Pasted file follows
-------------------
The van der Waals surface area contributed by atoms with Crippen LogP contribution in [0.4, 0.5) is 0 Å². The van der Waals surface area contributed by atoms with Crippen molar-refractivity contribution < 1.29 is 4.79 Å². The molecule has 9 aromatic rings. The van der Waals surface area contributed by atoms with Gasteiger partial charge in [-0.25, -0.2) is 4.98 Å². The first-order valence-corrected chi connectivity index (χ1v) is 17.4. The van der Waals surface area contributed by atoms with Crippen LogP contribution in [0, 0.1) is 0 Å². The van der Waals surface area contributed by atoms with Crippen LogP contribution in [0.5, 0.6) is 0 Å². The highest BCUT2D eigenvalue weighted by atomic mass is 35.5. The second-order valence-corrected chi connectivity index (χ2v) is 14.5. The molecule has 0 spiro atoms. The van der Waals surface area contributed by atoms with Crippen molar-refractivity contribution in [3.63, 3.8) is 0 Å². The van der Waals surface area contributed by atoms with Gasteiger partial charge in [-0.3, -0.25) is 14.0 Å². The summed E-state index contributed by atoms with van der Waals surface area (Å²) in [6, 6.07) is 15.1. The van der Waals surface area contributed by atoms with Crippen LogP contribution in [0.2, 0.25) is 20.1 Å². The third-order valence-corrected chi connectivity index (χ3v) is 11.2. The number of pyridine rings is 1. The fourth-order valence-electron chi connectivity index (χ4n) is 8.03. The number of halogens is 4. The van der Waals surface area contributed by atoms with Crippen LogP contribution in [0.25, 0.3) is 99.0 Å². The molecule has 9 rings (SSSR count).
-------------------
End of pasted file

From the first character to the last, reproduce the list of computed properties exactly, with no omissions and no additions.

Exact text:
The van der Waals surface area contributed by atoms with Crippen LogP contribution in [0.4, 0.5) is 0 Å². The van der Waals surface area contributed by atoms with Crippen molar-refractivity contribution < 1.29 is 4.79 Å². The molecule has 9 aromatic rings. The van der Waals surface area contributed by atoms with Gasteiger partial charge in [-0.25, -0.2) is 4.98 Å². The first-order valence-corrected chi connectivity index (χ1v) is 17.4. The van der Waals surface area contributed by atoms with Crippen LogP contribution in [0, 0.1) is 0 Å². The van der Waals surface area contributed by atoms with Crippen LogP contribution in [0.5, 0.6) is 0 Å². The highest BCUT2D eigenvalue weighted by atomic mass is 35.5. The second-order valence-corrected chi connectivity index (χ2v) is 14.5. The molecule has 0 spiro atoms. The van der Waals surface area contributed by atoms with Crippen molar-refractivity contribution in [3.63, 3.8) is 0 Å². The van der Waals surface area contributed by atoms with Gasteiger partial charge in [-0.3, -0.25) is 14.0 Å². The summed E-state index contributed by atoms with van der Waals surface area (Å²) in [6, 6.07) is 15.1. The van der Waals surface area contributed by atoms with Crippen LogP contribution in [0.2, 0.25) is 20.1 Å². The third-order valence-corrected chi connectivity index (χ3v) is 11.2. The number of pyridine rings is 1. The fourth-order valence-electron chi connectivity index (χ4n) is 8.03. The number of halogens is 4. The van der Waals surface area contributed by atoms with Crippen LogP contribution in [0.25, 0.3) is 99.0 Å². The molecule has 9 rings (SSSR count).